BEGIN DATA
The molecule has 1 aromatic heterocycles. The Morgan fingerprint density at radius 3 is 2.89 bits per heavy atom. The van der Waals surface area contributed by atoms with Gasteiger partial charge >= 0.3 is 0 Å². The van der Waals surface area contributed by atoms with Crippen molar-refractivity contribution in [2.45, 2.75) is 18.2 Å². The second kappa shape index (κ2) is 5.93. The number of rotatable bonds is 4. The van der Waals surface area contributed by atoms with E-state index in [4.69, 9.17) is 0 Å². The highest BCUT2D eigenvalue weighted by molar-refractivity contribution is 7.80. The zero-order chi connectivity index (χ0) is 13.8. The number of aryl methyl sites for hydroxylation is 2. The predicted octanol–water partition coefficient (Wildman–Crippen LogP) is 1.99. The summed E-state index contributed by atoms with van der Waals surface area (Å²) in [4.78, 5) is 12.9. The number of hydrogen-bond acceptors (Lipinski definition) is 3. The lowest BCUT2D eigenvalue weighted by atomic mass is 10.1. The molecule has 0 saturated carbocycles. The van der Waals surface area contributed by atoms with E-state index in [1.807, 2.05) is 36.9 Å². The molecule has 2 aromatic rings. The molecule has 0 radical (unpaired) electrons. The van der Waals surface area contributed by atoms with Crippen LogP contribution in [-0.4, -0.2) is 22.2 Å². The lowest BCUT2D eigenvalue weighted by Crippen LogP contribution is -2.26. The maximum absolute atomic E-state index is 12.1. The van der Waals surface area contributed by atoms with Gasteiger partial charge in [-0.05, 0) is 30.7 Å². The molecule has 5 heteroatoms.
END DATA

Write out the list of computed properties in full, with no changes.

The molecule has 1 aromatic heterocycles. The Morgan fingerprint density at radius 3 is 2.89 bits per heavy atom. The van der Waals surface area contributed by atoms with Gasteiger partial charge >= 0.3 is 0 Å². The van der Waals surface area contributed by atoms with Crippen molar-refractivity contribution in [2.45, 2.75) is 18.2 Å². The second kappa shape index (κ2) is 5.93. The number of rotatable bonds is 4. The van der Waals surface area contributed by atoms with E-state index in [4.69, 9.17) is 0 Å². The highest BCUT2D eigenvalue weighted by molar-refractivity contribution is 7.80. The zero-order chi connectivity index (χ0) is 13.8. The number of aryl methyl sites for hydroxylation is 2. The predicted octanol–water partition coefficient (Wildman–Crippen LogP) is 1.99. The summed E-state index contributed by atoms with van der Waals surface area (Å²) in [4.78, 5) is 12.9. The number of hydrogen-bond acceptors (Lipinski definition) is 3. The lowest BCUT2D eigenvalue weighted by atomic mass is 10.1. The molecule has 0 saturated carbocycles. The van der Waals surface area contributed by atoms with E-state index in [1.807, 2.05) is 36.9 Å². The molecule has 2 aromatic rings. The molecule has 0 radical (unpaired) electrons. The van der Waals surface area contributed by atoms with Crippen LogP contribution in [-0.4, -0.2) is 22.2 Å². The lowest BCUT2D eigenvalue weighted by Crippen LogP contribution is -2.26. The maximum absolute atomic E-state index is 12.1. The van der Waals surface area contributed by atoms with Gasteiger partial charge in [-0.05, 0) is 30.7 Å². The molecule has 5 heteroatoms.